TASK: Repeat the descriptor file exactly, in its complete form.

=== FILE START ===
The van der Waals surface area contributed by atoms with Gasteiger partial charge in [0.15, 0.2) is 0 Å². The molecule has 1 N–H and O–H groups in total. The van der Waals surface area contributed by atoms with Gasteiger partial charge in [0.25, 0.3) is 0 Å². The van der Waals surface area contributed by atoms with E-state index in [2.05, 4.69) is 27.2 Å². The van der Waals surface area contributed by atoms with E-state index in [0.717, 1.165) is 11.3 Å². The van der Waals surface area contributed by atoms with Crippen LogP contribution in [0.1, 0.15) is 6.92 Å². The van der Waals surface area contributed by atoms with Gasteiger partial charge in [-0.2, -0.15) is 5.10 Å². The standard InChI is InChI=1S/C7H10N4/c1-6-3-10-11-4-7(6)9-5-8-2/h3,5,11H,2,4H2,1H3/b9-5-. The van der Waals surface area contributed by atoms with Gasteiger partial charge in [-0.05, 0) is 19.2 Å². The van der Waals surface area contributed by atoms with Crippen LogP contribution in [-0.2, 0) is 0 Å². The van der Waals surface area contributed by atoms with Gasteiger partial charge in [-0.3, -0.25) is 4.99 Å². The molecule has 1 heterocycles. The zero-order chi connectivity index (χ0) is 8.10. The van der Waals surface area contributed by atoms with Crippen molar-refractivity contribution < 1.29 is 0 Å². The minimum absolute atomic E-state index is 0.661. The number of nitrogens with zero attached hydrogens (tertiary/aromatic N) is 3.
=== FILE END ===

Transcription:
The van der Waals surface area contributed by atoms with Gasteiger partial charge in [0.15, 0.2) is 0 Å². The molecule has 1 N–H and O–H groups in total. The van der Waals surface area contributed by atoms with Gasteiger partial charge in [0.25, 0.3) is 0 Å². The van der Waals surface area contributed by atoms with E-state index in [2.05, 4.69) is 27.2 Å². The van der Waals surface area contributed by atoms with E-state index in [0.717, 1.165) is 11.3 Å². The van der Waals surface area contributed by atoms with Crippen LogP contribution in [0.1, 0.15) is 6.92 Å². The van der Waals surface area contributed by atoms with Gasteiger partial charge in [-0.2, -0.15) is 5.10 Å². The standard InChI is InChI=1S/C7H10N4/c1-6-3-10-11-4-7(6)9-5-8-2/h3,5,11H,2,4H2,1H3/b9-5-. The van der Waals surface area contributed by atoms with Gasteiger partial charge in [-0.05, 0) is 19.2 Å². The van der Waals surface area contributed by atoms with Crippen LogP contribution in [-0.2, 0) is 0 Å². The van der Waals surface area contributed by atoms with Gasteiger partial charge in [-0.3, -0.25) is 4.99 Å². The molecule has 1 heterocycles. The zero-order chi connectivity index (χ0) is 8.10. The van der Waals surface area contributed by atoms with Crippen molar-refractivity contribution < 1.29 is 0 Å². The minimum absolute atomic E-state index is 0.661. The number of nitrogens with zero attached hydrogens (tertiary/aromatic N) is 3.